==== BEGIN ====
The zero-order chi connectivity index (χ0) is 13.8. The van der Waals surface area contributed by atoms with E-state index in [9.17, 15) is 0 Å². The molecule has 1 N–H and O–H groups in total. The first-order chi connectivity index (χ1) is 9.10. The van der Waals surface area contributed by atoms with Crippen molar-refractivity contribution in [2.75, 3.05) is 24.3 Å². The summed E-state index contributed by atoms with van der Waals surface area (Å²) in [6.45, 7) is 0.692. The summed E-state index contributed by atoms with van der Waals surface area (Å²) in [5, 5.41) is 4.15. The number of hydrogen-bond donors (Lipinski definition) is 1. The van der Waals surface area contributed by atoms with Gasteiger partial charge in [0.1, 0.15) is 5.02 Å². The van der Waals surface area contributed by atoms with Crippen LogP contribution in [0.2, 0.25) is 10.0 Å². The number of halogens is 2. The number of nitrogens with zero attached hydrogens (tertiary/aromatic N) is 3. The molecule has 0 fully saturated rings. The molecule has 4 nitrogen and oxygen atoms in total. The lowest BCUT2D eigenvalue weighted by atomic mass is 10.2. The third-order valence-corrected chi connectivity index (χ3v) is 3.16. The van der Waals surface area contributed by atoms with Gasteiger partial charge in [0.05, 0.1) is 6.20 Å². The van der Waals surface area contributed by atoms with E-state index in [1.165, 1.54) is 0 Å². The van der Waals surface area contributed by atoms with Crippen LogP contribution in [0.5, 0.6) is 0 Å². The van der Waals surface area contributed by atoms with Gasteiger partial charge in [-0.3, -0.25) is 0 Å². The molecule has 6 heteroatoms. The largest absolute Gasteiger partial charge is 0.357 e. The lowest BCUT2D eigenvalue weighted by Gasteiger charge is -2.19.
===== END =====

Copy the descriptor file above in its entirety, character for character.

The zero-order chi connectivity index (χ0) is 13.8. The van der Waals surface area contributed by atoms with E-state index in [9.17, 15) is 0 Å². The molecule has 1 N–H and O–H groups in total. The first-order chi connectivity index (χ1) is 9.10. The van der Waals surface area contributed by atoms with Crippen molar-refractivity contribution in [2.75, 3.05) is 24.3 Å². The summed E-state index contributed by atoms with van der Waals surface area (Å²) in [6.45, 7) is 0.692. The summed E-state index contributed by atoms with van der Waals surface area (Å²) in [5, 5.41) is 4.15. The number of hydrogen-bond donors (Lipinski definition) is 1. The van der Waals surface area contributed by atoms with Gasteiger partial charge in [0.1, 0.15) is 5.02 Å². The van der Waals surface area contributed by atoms with Crippen LogP contribution in [0.2, 0.25) is 10.0 Å². The number of halogens is 2. The number of nitrogens with zero attached hydrogens (tertiary/aromatic N) is 3. The molecule has 0 fully saturated rings. The molecule has 4 nitrogen and oxygen atoms in total. The lowest BCUT2D eigenvalue weighted by atomic mass is 10.2. The third-order valence-corrected chi connectivity index (χ3v) is 3.16. The van der Waals surface area contributed by atoms with Gasteiger partial charge in [0.05, 0.1) is 6.20 Å². The van der Waals surface area contributed by atoms with E-state index in [1.165, 1.54) is 0 Å². The van der Waals surface area contributed by atoms with Crippen LogP contribution in [0.5, 0.6) is 0 Å². The van der Waals surface area contributed by atoms with Gasteiger partial charge in [-0.3, -0.25) is 0 Å². The molecule has 6 heteroatoms. The largest absolute Gasteiger partial charge is 0.357 e. The lowest BCUT2D eigenvalue weighted by Gasteiger charge is -2.19.